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Collaborative navigation in virtual worlds: How gender and game experience influence user behavior

Research output: Chapter in Book/Report/Conference proceedingConference contributionScientificpeer-review

Details

Original languageEnglish
Title of host publicationProceedings - VRST 2015: 21st ACM Symposium on Virtual Reality Software and Technology
PublisherAssociation for Computing Machinery
Pages173-182
Number of pages10
Volume13-15-November-2015
ISBN (Electronic)9781450339902
DOIs
Publication statusPublished - 13 Nov 2015
Publication typeA4 Article in a conference publication
Event21st ACM Symposium on Virtual Reality Software and Technology, VRST 2015 - Beijing, China
Duration: 13 Nov 201515 Nov 2015

Conference

Conference21st ACM Symposium on Virtual Reality Software and Technology, VRST 2015
CountryChina
CityBeijing
Period13/11/1515/11/15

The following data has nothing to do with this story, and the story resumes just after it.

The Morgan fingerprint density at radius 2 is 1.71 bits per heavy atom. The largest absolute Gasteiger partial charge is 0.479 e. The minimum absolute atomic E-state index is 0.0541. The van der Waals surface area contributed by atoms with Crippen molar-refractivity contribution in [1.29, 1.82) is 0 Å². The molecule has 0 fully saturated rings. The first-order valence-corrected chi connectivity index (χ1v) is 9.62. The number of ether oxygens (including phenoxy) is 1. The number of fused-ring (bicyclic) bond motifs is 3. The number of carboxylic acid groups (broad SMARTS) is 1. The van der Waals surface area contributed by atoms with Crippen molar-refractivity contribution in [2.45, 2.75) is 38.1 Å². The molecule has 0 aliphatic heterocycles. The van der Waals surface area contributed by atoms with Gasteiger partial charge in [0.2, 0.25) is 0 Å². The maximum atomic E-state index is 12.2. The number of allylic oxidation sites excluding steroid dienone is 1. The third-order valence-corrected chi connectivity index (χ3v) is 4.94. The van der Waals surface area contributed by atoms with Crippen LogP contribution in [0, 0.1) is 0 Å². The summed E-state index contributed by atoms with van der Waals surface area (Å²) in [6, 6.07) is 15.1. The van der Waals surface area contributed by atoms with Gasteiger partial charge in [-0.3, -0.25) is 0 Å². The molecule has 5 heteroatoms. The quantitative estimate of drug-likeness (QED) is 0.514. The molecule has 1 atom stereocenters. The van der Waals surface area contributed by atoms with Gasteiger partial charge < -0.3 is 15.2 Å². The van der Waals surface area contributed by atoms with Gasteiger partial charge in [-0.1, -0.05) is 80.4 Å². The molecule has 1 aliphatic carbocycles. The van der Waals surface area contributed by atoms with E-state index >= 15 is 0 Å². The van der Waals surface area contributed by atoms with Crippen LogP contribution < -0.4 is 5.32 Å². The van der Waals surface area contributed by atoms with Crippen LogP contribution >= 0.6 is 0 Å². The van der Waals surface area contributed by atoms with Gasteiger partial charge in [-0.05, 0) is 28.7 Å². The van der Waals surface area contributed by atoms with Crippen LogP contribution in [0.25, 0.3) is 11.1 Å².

Abstract

There exists a large base of evidence for gender differences in human navigation. However, there is not much research on gender differences in collaborative aspects of navigation, including the interaction of individuals during collaborative wayfinding tasks in virtual environments. In light of this, we present a study of a collaborative virtual environment, Berlin Kompass. The goal of this study was to find out the main differences between genders in collaborative wayfinding. The application was evaluated in the context of foreign language learning in schools with over 200 students, where the users navigated through cityscapes while interacting verbally with each other. We collected and analyzed interaction logs, questionnaire data and audio and video recordings to gain insights into gender-related differences in wayfinding in virtual worlds. Our findings suggest that several differences that are evident in single user systems are not present when the collaborative aspect is added. Male users were more immersed during the task than females. One of the explaining factors for this might be video game experience. Genders also communicated differently - males spoke in longer utterances whereas females had more, shorter utterances. Males referred more to relative directions and dynamic landmarks such as cars and pedestrians while navigating. Males with more video game experience also provided more positive subjective user experience feedback on the application.

ASJC Scopus subject areas

Keywords

  • Gender differences, Virtual environments, Wayfinding